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Google doesn't like paid links, sponsored posts and low-quality content.
So it was quite surprising, and embarrassing, to learn this week that Google was associated with all three in an apparent effort to promote its web browser, Chrome.
That left Google with little ability but to respond and explain itself. And yesterday it did just that.
"Google never agreed to anything more than online ads," it explained in a statement to The Verve.
Despite the fact that, as I and others suspected, Google fell victim to a rogue marketing firm - it found itself in an awkward position.
After all, it has penalised companies for black hat tactics, even when it became clear that those black hat tactics were employed without permission by a third party.
Would Google penalise itself? That seemed unlikely, at least to me. But Google, perhaps realising that government eyes are increasingly watching it, decided to do the unthinkable.
In a post on Google+, Google's Matt Cutts announced that Google's Chrome page will be "demoted":
Even though the intent of the campaign was to get people to watch videos--not link to Google--and even though we only found a single sponsored post that actually linked to Google’s Chrome page and passed PageRank, that’s still a violation of our quality guidelines, which you can find at http://support.google.com/webmasters/bin/answer.py?hl=en&answer=35769#3 .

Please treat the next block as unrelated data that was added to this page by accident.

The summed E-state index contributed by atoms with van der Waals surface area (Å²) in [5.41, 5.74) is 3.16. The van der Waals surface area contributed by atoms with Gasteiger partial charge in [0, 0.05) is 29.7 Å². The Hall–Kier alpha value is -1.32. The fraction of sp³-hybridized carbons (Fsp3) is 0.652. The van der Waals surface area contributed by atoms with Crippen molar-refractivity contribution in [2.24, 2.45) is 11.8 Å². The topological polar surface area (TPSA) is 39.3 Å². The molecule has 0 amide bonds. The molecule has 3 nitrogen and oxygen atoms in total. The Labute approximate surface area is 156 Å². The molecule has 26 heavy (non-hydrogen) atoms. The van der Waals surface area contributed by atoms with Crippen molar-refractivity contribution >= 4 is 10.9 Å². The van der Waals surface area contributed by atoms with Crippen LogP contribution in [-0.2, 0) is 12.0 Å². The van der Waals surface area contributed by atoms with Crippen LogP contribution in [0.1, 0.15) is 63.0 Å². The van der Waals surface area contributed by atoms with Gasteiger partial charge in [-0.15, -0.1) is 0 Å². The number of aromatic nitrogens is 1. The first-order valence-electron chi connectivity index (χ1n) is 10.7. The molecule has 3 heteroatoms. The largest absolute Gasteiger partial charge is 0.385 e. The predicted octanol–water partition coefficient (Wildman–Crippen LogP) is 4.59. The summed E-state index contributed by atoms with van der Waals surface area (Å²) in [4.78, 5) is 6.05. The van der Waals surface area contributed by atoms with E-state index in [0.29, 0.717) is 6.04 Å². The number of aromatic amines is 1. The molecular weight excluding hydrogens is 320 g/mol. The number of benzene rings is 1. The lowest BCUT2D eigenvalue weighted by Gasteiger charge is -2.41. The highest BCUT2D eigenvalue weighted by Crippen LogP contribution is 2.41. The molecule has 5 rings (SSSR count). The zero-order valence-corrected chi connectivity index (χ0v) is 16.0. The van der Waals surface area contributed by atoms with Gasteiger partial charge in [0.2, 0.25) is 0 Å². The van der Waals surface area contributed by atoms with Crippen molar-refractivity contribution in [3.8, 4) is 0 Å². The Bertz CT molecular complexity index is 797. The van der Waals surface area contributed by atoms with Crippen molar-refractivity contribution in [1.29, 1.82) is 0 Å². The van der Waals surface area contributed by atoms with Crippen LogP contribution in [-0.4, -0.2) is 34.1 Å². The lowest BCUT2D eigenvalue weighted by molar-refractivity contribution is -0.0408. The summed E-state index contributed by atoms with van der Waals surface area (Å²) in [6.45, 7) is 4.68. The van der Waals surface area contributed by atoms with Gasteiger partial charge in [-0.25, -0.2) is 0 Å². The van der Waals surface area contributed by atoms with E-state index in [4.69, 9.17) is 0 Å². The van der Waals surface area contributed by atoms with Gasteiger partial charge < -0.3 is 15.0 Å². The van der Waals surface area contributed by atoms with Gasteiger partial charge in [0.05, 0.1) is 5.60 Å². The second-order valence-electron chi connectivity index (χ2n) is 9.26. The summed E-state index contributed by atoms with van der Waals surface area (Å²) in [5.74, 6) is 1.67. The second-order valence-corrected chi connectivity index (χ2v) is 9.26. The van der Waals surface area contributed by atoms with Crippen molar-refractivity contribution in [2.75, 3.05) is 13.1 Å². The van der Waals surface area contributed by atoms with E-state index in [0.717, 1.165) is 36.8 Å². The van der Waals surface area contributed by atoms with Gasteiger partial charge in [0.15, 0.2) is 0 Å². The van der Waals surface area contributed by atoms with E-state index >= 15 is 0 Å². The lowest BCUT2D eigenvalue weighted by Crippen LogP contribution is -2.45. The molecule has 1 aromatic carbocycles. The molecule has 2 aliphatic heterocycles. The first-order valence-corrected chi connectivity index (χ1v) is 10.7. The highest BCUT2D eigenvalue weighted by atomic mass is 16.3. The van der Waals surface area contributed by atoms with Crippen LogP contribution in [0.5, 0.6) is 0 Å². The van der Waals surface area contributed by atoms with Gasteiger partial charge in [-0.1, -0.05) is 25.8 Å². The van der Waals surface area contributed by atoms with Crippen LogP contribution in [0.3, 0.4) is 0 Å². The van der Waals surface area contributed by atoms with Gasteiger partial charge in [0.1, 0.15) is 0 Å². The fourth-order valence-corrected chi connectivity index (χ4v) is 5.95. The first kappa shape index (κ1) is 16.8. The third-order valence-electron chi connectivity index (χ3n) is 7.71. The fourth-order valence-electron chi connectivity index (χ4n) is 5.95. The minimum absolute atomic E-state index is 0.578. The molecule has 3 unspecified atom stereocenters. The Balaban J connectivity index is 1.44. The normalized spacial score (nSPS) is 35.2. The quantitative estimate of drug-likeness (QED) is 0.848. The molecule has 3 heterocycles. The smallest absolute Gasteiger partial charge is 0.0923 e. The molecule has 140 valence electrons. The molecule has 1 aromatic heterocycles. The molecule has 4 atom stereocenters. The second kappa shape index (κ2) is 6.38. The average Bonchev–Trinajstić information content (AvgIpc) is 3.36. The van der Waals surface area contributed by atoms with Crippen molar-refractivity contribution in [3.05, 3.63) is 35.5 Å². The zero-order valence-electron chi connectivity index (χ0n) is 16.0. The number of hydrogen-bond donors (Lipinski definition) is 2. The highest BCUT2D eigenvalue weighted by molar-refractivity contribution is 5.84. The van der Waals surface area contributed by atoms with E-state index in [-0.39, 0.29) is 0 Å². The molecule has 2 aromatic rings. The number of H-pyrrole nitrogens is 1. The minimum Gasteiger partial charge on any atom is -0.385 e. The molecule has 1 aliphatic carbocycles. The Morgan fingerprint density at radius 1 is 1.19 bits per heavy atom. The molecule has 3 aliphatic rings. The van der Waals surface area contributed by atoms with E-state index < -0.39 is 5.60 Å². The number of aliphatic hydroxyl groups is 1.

In response, the webspam team has taken manual action to demote www.google.com/chrome for at least 60 days. After that, someone on the Chrome side can submit a reconsideration request documenting their clean-up just like any other company would. During the 60 days, the PageRank of www.google.com/chrome will also be lowered to reflect the fact that we also won’t trust outgoing links from that page.
Needless to say, this seems like a pleasant surprise. But just how satisfying is it really?
On one hand, nobody can complain about Google treating itself as it treats others. That's fair. On the other hand, however, this doesn't really address the broader concern many companies have (or should have) about marketing partners (or evil competitors) causing them great harm.
Yes, companies need to know what their SEOs are doing, but if Google can fall victim to something like this, any company can.
At the end of the day, for Google to succeed in addressing the issue of paid links, sponsored posts and low-quality content, it will have to improve its algorithm and detect the 'bad stuff' before it has an undeserved positive impact in the SERPs. Until then, penalties will provide little more than immediate, short-lived and sometimes ironic gratification.
For more on what we can learn from this, see this excellent post by Rishi Lakhani.